An Influx of Pigs

An Influx of Pigs
An ongoing case through the Kendall County Animal Control has filled HAHS with an influx of potbellied pigs! Initially, HAHS took in a black male potbelly pig that needed to be treated for mange that Kendall County had seized through an investigation into neglect. Three black potbelly piglets were also seized, but were put into foster homes because they were so weak and sick they couldn't make the drive all the way to HAHS. The three potbelly piglets received special care, along with several doses of antibiotics and were soon doing much better, although they were stunted from malnutrition. When they were strong enough, the three piglets, Joanie, Potsie, and Pinkie were soon making themselves at home in the HAHS Educational Center and continued to make a good recovery.

During the impound, the black mother pig and two other piglets had escaped into the woods and could not be found by animal control. After weeks of searching, Kendall County was able to catch the mother pig and one remaining piglet. Sadly, it is believed that the second piglet had been taken by predators while they were running wild. The mother pig and her son soon also joined the rest of their family here at HAHS. All the pigs have been doing very well and all are very sweet - we know they will make great additions to any home!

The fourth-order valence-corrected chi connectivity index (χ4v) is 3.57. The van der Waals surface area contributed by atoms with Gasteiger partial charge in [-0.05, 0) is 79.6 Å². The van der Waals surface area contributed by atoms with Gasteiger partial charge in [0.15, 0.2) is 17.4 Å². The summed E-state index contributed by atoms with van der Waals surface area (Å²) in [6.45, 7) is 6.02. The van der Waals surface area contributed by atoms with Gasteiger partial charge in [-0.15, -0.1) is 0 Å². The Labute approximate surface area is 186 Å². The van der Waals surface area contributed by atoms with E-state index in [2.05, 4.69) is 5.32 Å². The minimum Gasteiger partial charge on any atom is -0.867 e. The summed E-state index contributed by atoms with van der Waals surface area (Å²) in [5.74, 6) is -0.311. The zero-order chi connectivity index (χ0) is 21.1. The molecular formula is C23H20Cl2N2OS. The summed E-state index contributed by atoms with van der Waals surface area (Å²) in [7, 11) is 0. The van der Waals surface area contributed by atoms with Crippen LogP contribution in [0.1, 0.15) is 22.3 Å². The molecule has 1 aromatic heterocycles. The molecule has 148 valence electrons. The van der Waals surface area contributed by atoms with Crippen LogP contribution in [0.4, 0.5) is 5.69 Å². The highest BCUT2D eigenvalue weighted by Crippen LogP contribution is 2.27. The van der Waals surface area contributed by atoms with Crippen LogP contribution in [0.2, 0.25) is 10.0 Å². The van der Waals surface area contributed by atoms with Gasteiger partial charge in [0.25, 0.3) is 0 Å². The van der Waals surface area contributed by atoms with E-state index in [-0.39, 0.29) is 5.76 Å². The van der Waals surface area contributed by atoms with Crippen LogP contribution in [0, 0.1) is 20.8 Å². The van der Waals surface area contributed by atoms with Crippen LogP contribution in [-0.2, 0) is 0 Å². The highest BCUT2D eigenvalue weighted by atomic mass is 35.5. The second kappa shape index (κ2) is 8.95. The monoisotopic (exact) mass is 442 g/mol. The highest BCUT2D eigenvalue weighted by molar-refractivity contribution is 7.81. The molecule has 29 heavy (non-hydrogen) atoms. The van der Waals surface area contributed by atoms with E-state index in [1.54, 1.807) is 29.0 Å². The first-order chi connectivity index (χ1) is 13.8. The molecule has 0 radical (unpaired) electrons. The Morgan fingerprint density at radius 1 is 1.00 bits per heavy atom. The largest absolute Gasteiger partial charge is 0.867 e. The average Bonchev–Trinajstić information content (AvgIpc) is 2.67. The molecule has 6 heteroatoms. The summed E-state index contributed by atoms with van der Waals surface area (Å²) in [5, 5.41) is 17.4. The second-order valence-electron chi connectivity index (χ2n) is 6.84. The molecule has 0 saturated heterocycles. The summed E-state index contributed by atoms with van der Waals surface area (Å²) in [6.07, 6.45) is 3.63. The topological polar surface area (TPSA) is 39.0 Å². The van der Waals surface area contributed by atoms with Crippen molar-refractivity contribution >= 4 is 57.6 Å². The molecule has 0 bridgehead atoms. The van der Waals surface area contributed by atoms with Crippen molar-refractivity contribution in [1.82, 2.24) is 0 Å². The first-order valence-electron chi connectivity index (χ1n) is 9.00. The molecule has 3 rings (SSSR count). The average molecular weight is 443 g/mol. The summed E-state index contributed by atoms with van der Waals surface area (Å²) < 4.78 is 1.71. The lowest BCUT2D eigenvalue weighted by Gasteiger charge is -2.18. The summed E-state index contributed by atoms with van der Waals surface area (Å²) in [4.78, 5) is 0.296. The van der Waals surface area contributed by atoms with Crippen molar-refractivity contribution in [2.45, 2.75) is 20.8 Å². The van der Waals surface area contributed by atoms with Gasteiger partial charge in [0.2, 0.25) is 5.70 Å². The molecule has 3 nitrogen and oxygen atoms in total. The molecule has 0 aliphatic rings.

The male potbelly pig, Bart, the mother pig, Mrs. C, and the piglet running at large, Ralph, have all been relinquished to HAHS. The other three piglets (Joanie, Pinkie, and Potsie) are still currently on hold due to court proceedings. Once we have custody of all the pigs, we plan on spaying and neutering them before putting them up for adoption.
As an extra surprise, Mrs. C was pregnant when she came to HAHS and she gave birth to 6 healthy and happy piglets early this December! Her piglets, Cupid, Blitzen, Comet, Vixen, Dancer, and Prancer are cute as can be and are growing fast! Needless to say, all these new pigs have kept the HAHS staff busy this season!

Mrs. C nursing her new baby piglets in our heated Education Center while the winter winds blow outside.